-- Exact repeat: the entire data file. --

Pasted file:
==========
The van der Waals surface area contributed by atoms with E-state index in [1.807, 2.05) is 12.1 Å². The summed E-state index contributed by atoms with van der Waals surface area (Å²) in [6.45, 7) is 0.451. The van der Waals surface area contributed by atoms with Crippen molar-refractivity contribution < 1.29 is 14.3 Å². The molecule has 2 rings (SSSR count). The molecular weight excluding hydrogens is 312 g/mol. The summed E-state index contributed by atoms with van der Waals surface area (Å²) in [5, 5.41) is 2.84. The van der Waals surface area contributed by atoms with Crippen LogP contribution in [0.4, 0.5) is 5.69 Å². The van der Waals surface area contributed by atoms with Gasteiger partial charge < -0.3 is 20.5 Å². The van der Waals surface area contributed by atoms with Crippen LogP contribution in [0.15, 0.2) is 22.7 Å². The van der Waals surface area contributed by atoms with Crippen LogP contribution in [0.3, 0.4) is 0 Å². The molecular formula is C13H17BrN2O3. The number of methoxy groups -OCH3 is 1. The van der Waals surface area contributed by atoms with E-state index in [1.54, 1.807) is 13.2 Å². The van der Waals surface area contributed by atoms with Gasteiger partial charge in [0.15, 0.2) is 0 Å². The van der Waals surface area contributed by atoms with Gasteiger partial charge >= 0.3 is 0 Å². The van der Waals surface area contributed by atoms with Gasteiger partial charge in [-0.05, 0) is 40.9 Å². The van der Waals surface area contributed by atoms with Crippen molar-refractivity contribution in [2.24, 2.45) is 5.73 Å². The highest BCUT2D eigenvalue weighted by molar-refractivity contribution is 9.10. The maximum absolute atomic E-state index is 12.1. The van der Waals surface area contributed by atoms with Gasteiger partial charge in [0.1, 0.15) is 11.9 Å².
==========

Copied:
The van der Waals surface area contributed by atoms with E-state index in [1.807, 2.05) is 12.1 Å². The summed E-state index contributed by atoms with van der Waals surface area (Å²) in [6.45, 7) is 0.451. The van der Waals surface area contributed by atoms with Crippen molar-refractivity contribution < 1.29 is 14.3 Å². The molecule has 2 rings (SSSR count). The molecular weight excluding hydrogens is 312 g/mol. The summed E-state index contributed by atoms with van der Waals surface area (Å²) in [5, 5.41) is 2.84. The van der Waals surface area contributed by atoms with Crippen LogP contribution in [0.4, 0.5) is 5.69 Å². The van der Waals surface area contributed by atoms with Gasteiger partial charge < -0.3 is 20.5 Å². The van der Waals surface area contributed by atoms with Crippen LogP contribution in [0.15, 0.2) is 22.7 Å². The van der Waals surface area contributed by atoms with Crippen LogP contribution in [0.3, 0.4) is 0 Å². The molecular formula is C13H17BrN2O3. The number of methoxy groups -OCH3 is 1. The van der Waals surface area contributed by atoms with E-state index in [1.54, 1.807) is 13.2 Å². The van der Waals surface area contributed by atoms with Gasteiger partial charge in [0.15, 0.2) is 0 Å². The van der Waals surface area contributed by atoms with Gasteiger partial charge >= 0.3 is 0 Å². The van der Waals surface area contributed by atoms with Gasteiger partial charge in [-0.05, 0) is 40.9 Å². The van der Waals surface area contributed by atoms with Crippen molar-refractivity contribution in [2.24, 2.45) is 5.73 Å². The highest BCUT2D eigenvalue weighted by molar-refractivity contribution is 9.10. The maximum absolute atomic E-state index is 12.1. The van der Waals surface area contributed by atoms with Gasteiger partial charge in [0.1, 0.15) is 11.9 Å².